He told her it would not hurt and not to tell. When she pulled her pants back on and left the bedroom, A. C. was standing at the bedroom door and asked what they were doing. She told him they had only been talking and went into the bathroom. A. C. noticed that the bed covers were messed up. When he went into the bathroom after she exited, he noticed a substance in the toilet bowl which he described as a "white worm." A. C. described his sister as pale and nervous after this. Sisk then took another shower and went to bed.
After returning home the next day, A. C. again asked C. C. what had happened because she still looked pale and nervous and she told him. He told Ms. Slaten and she took C. C. to be examined at the hospital. There and several days later, C. C. told the Department of Family & Children Services' representative and the deputy sheriff of the molestation. She signed a written statement on July 29, 1991. She testified at the trial to these events and acknowledged that, a few days before the trial, she had lied and told Ms. Slaten she had made the story up because she wanted to make Ms. Slaten happy. At Ms. Slaten's request, she also called a pastor and another relative and repeated this retraction to them.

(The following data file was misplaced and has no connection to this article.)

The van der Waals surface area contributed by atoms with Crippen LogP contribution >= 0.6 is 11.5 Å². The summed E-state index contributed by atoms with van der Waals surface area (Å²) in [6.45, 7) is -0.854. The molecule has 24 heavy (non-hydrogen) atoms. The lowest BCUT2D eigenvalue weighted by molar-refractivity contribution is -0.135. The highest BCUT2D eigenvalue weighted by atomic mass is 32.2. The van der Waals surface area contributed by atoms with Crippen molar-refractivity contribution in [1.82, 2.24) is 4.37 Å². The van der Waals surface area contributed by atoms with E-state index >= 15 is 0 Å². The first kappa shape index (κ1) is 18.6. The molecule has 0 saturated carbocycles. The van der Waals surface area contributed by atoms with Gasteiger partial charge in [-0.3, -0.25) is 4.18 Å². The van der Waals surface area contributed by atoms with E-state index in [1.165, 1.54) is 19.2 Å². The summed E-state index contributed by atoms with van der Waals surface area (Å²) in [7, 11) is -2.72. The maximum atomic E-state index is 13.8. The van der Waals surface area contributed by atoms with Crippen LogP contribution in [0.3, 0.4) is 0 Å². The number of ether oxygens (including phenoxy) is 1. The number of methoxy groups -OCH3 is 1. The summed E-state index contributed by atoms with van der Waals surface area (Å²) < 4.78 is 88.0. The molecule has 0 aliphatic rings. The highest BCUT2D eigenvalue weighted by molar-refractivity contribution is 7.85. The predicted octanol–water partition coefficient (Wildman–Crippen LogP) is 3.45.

Sisk testified and acknowledged the children stayed with him that night, although he said they made the proposal. He denied taking more than one shower and said he and C. C. only talked about family issues for about five minutes in his bedroom after she had followed him there while he was preparing to shower.
The doctor who examined C. C. found no physical evidence of intercourse, but stated that was not unusual.